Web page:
3. Receiving and inspection

When goods arrive, a materials manager will oversee the unloading process and ensure that each item purchased is inspected, uploaded to the company’s data system, and has arrived undamaged. From here, goods can be distributed or stored as appropriate.

4. Storage and inventory management

Inventory management is about a lot more than just keeping a tidy warehouse. Materials managers are also responsible for the maintenance of good storage records, as well as control of the facility itself. Goods must be stored in a manner that minimises the chance of spoilage, and the flow of goods must be monitored to ensure desirable inventory turnover.

5. Demand and risk management

Finally, there’s the more strategic components of demand and risk management. Forecasting to meet demand is a skill unto itself, requiring accurate data and strong industry knowledge. Meanwhile, each stage of the materials supply chain comes with it a degree of risk, especially when third parties are involved.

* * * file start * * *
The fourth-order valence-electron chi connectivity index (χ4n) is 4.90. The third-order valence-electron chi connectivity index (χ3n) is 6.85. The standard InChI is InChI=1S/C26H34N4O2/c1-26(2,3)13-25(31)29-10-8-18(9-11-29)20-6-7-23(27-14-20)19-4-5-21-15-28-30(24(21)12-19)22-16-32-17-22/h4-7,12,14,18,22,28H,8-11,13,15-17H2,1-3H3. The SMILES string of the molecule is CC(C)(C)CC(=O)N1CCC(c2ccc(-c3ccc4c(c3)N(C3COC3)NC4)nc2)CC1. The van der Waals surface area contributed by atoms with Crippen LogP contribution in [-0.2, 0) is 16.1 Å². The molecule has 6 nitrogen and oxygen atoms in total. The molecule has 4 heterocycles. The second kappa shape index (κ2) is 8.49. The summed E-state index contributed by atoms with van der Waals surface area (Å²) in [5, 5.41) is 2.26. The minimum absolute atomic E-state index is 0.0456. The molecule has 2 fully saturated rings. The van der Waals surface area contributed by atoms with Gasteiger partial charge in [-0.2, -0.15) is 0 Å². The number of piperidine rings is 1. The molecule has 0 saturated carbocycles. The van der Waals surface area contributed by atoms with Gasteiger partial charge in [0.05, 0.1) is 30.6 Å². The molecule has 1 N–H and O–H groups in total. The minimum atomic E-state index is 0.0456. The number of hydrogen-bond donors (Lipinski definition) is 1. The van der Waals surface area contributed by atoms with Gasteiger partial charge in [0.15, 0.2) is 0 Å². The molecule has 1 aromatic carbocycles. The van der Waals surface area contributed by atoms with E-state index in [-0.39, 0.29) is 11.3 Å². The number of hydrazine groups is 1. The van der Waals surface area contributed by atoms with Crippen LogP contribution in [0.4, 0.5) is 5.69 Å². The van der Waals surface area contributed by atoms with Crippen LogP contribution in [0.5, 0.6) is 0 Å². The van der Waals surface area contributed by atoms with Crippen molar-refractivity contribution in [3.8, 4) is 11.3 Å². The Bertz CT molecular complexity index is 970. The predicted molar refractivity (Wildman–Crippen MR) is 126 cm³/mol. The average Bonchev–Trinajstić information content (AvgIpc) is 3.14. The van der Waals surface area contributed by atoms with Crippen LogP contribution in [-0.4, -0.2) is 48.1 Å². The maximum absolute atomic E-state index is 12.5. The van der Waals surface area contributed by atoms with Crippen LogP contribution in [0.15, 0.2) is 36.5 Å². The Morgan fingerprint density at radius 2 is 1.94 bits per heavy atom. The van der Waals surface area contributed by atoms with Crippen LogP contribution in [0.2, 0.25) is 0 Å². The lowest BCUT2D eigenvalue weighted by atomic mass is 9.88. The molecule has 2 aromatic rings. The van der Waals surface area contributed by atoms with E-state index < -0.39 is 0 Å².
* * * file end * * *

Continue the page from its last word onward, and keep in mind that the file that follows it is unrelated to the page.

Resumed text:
A materials manager who can accurately plan for demand and build control strategies associated with risks (i.e. risk of spoilage, risks at the supplier end, risks in transport), can create valuable room to breathe so the business is able to expand and contract quickly to meet the changing environment. Yet, this breathing room will not be so large as to potentially create a risk of its own – for instance, purchasing more resources than you need could create breathing room, but also increase carrying costs and the risk of scrap or spoilage.

materials management There are five objectives for any good material manager

Common materials management objectives

Materials management KPIs tend to be built around the five Rs:

  1. Right materials
  2. Right time
  3. Right amount
  4. Right price
  5. Right sources

From these, we can usually derive a few common materials management objectives:

1. Ensure continuity of supply